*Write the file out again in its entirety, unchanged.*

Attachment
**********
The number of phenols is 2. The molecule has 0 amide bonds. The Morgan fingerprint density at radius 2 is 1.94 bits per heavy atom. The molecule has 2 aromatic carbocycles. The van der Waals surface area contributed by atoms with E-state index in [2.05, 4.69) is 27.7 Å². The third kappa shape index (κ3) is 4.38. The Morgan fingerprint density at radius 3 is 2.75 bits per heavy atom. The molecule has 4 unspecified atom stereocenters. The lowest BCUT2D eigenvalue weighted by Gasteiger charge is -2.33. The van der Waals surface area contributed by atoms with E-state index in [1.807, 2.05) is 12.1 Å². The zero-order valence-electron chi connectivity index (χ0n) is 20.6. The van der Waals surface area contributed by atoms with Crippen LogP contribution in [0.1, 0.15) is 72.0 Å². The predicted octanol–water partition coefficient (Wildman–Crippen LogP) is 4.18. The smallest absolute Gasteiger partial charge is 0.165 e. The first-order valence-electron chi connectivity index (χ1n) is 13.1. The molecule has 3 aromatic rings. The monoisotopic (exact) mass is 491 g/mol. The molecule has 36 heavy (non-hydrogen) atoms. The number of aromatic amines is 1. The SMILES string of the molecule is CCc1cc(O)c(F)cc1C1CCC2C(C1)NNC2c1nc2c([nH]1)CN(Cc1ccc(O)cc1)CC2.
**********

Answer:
The number of phenols is 2. The molecule has 0 amide bonds. The Morgan fingerprint density at radius 2 is 1.94 bits per heavy atom. The molecule has 2 aromatic carbocycles. The van der Waals surface area contributed by atoms with E-state index in [2.05, 4.69) is 27.7 Å². The third kappa shape index (κ3) is 4.38. The Morgan fingerprint density at radius 3 is 2.75 bits per heavy atom. The molecule has 4 unspecified atom stereocenters. The lowest BCUT2D eigenvalue weighted by Gasteiger charge is -2.33. The van der Waals surface area contributed by atoms with E-state index in [1.807, 2.05) is 12.1 Å². The zero-order valence-electron chi connectivity index (χ0n) is 20.6. The van der Waals surface area contributed by atoms with Crippen LogP contribution in [0.1, 0.15) is 72.0 Å². The predicted octanol–water partition coefficient (Wildman–Crippen LogP) is 4.18. The smallest absolute Gasteiger partial charge is 0.165 e. The first-order valence-electron chi connectivity index (χ1n) is 13.1. The molecule has 3 aromatic rings. The monoisotopic (exact) mass is 491 g/mol. The molecule has 36 heavy (non-hydrogen) atoms. The number of aromatic amines is 1. The SMILES string of the molecule is CCc1cc(O)c(F)cc1C1CCC2C(C1)NNC2c1nc2c([nH]1)CN(Cc1ccc(O)cc1)CC2.